After much experimentation, Mattheij rewrote the software (several times in fact) to accomplish a variety of basic tasks. At its core, the system takes images from a webcam and feeds them to a neural network to do the classification. Of course, the neural net needs to be "trained" by showing it lots of images, and telling it what those images represent. Mattheij's breakthrough was allowing the machine to effectively train itself, with guidance: Running pieces through allows the system to take its own photos, make a guess, and build on that guess. As long as Mattheij corrects the incorrect guesses, he ends up with a decent (and self-reinforcing) corpus of training data. As the machine continues running, it can rack up more training, allowing it to recognize a broad variety of pieces on the fly.

Here's another video, focusing on how the pieces move on conveyer belts (running at slow speed so puny humans can follow). You can also see the air jets in action:

In an email interview, Mattheij told Mental Floss that the system currently sorts LEGO bricks into more than 50 categories. It can also be run in a color-sorting mode to bin the parts across 12 color groups. (Thus at present you'd likely do a two-pass sort on the bricks: once for shape, then a separate pass for color.) He continues to refine the system, with a focus on making its recognition abilities faster. At some point down the line, he plans to make the software portion open source. You're on your own as far as building conveyer belts, bins, and so forth.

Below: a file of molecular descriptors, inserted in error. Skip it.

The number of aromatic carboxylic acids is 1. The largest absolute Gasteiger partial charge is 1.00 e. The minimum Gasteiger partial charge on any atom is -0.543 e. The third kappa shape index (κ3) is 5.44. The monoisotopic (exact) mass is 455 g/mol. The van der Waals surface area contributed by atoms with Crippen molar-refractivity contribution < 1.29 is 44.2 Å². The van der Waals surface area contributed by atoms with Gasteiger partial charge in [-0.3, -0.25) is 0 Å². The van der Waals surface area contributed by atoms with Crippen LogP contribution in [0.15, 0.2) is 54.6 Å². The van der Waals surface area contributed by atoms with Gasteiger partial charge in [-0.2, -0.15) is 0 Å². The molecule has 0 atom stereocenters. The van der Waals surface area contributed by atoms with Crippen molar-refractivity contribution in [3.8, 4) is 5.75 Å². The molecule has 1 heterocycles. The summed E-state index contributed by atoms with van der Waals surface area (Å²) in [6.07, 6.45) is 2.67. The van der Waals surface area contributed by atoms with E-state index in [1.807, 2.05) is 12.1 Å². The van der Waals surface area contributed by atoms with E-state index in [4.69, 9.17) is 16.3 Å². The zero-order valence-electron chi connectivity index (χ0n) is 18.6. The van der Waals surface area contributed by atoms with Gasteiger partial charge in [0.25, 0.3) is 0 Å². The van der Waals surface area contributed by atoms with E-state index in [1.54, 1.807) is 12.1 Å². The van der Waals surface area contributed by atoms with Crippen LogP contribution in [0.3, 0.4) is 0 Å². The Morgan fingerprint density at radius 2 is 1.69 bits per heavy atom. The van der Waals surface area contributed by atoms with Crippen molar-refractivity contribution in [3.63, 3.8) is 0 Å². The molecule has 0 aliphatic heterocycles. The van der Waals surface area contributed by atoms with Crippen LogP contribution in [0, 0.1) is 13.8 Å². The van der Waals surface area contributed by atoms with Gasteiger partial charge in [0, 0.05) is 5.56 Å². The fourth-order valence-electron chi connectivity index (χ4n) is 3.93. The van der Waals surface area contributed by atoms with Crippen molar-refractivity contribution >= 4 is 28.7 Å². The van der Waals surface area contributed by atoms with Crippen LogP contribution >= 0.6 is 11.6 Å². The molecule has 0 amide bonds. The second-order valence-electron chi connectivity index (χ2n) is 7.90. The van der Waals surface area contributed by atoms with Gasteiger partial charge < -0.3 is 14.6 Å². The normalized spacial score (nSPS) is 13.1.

Check out Mattheij's writeup in two parts for more information. It starts with an overview of the story, followed up with a deep dive on the software. He's also tweeting about the project (among other things). And if you look around a bit, you'll find bulk LEGO brick auctions online—it's definitely a thing!

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200 Health Experts Call for Ban on Two Antibacterial Chemicals
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In September 2016, the U.S. Food and Drug Administration (FDA) issued a ban on antibacterial soap and body wash. But a large collective of scientists and medical professionals says the agency should have done more to stop the spread of harmful chemicals into our bodies and environment, most notably the antimicrobials triclosan and triclocarban. They published their recommendations in the journal Environmental Health Perspectives.